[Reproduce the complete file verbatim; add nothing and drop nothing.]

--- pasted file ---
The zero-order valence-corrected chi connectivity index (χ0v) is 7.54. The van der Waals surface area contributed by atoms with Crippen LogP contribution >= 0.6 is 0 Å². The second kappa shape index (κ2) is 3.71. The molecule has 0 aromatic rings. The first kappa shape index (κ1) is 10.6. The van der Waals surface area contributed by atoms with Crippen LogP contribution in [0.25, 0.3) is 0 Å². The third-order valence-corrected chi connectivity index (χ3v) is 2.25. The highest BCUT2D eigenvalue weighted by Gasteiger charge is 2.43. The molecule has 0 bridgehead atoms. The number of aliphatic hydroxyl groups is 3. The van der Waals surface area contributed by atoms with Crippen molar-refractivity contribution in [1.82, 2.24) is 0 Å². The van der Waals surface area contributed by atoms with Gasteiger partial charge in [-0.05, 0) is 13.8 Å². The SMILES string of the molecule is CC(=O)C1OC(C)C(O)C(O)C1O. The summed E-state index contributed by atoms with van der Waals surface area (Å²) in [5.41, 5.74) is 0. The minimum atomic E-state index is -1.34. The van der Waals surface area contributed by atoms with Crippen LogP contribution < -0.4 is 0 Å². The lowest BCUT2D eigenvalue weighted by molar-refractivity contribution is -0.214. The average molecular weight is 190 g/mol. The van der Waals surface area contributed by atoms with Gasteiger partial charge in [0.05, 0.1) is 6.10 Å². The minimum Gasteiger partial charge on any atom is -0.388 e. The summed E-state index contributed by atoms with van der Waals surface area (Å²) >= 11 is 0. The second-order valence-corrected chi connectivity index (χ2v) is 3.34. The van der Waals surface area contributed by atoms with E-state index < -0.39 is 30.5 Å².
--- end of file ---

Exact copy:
The zero-order valence-corrected chi connectivity index (χ0v) is 7.54. The van der Waals surface area contributed by atoms with Crippen LogP contribution >= 0.6 is 0 Å². The second kappa shape index (κ2) is 3.71. The molecule has 0 aromatic rings. The first kappa shape index (κ1) is 10.6. The van der Waals surface area contributed by atoms with Crippen LogP contribution in [0.25, 0.3) is 0 Å². The third-order valence-corrected chi connectivity index (χ3v) is 2.25. The highest BCUT2D eigenvalue weighted by Gasteiger charge is 2.43. The molecule has 0 bridgehead atoms. The number of aliphatic hydroxyl groups is 3. The van der Waals surface area contributed by atoms with Crippen molar-refractivity contribution in [1.82, 2.24) is 0 Å². The van der Waals surface area contributed by atoms with Gasteiger partial charge in [-0.05, 0) is 13.8 Å². The SMILES string of the molecule is CC(=O)C1OC(C)C(O)C(O)C1O. The summed E-state index contributed by atoms with van der Waals surface area (Å²) in [5.41, 5.74) is 0. The minimum atomic E-state index is -1.34. The van der Waals surface area contributed by atoms with Crippen LogP contribution < -0.4 is 0 Å². The lowest BCUT2D eigenvalue weighted by molar-refractivity contribution is -0.214. The average molecular weight is 190 g/mol. The van der Waals surface area contributed by atoms with Gasteiger partial charge in [0.05, 0.1) is 6.10 Å². The minimum Gasteiger partial charge on any atom is -0.388 e. The summed E-state index contributed by atoms with van der Waals surface area (Å²) >= 11 is 0. The second-order valence-corrected chi connectivity index (χ2v) is 3.34. The van der Waals surface area contributed by atoms with E-state index < -0.39 is 30.5 Å².